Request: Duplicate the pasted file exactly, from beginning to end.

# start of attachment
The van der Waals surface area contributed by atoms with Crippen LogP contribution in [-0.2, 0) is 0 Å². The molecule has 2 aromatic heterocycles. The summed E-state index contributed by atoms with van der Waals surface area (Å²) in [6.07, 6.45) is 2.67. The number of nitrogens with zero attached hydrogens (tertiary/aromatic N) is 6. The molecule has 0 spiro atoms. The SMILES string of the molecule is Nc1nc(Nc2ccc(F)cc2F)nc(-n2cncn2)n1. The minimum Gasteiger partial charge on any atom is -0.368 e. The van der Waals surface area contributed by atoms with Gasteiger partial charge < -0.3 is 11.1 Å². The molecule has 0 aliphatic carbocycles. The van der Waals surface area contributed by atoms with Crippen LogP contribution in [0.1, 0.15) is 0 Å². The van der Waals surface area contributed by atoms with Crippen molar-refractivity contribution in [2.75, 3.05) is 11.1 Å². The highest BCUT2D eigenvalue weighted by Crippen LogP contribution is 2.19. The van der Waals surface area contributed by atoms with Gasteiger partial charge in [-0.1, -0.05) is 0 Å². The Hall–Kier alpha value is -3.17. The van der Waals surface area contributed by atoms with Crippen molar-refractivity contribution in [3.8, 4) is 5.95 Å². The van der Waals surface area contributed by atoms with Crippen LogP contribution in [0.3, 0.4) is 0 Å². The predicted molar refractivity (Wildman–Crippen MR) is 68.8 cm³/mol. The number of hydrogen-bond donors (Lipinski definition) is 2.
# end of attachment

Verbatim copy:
The van der Waals surface area contributed by atoms with Crippen LogP contribution in [-0.2, 0) is 0 Å². The molecule has 2 aromatic heterocycles. The summed E-state index contributed by atoms with van der Waals surface area (Å²) in [6.07, 6.45) is 2.67. The number of nitrogens with zero attached hydrogens (tertiary/aromatic N) is 6. The molecule has 0 spiro atoms. The SMILES string of the molecule is Nc1nc(Nc2ccc(F)cc2F)nc(-n2cncn2)n1. The minimum Gasteiger partial charge on any atom is -0.368 e. The van der Waals surface area contributed by atoms with Gasteiger partial charge < -0.3 is 11.1 Å². The molecule has 0 aliphatic carbocycles. The van der Waals surface area contributed by atoms with Crippen LogP contribution in [0.1, 0.15) is 0 Å². The van der Waals surface area contributed by atoms with Crippen molar-refractivity contribution in [2.75, 3.05) is 11.1 Å². The highest BCUT2D eigenvalue weighted by Crippen LogP contribution is 2.19. The van der Waals surface area contributed by atoms with Gasteiger partial charge in [-0.1, -0.05) is 0 Å². The Hall–Kier alpha value is -3.17. The van der Waals surface area contributed by atoms with Crippen molar-refractivity contribution in [3.8, 4) is 5.95 Å². The van der Waals surface area contributed by atoms with Crippen LogP contribution in [0.3, 0.4) is 0 Å². The predicted molar refractivity (Wildman–Crippen MR) is 68.8 cm³/mol. The number of hydrogen-bond donors (Lipinski definition) is 2.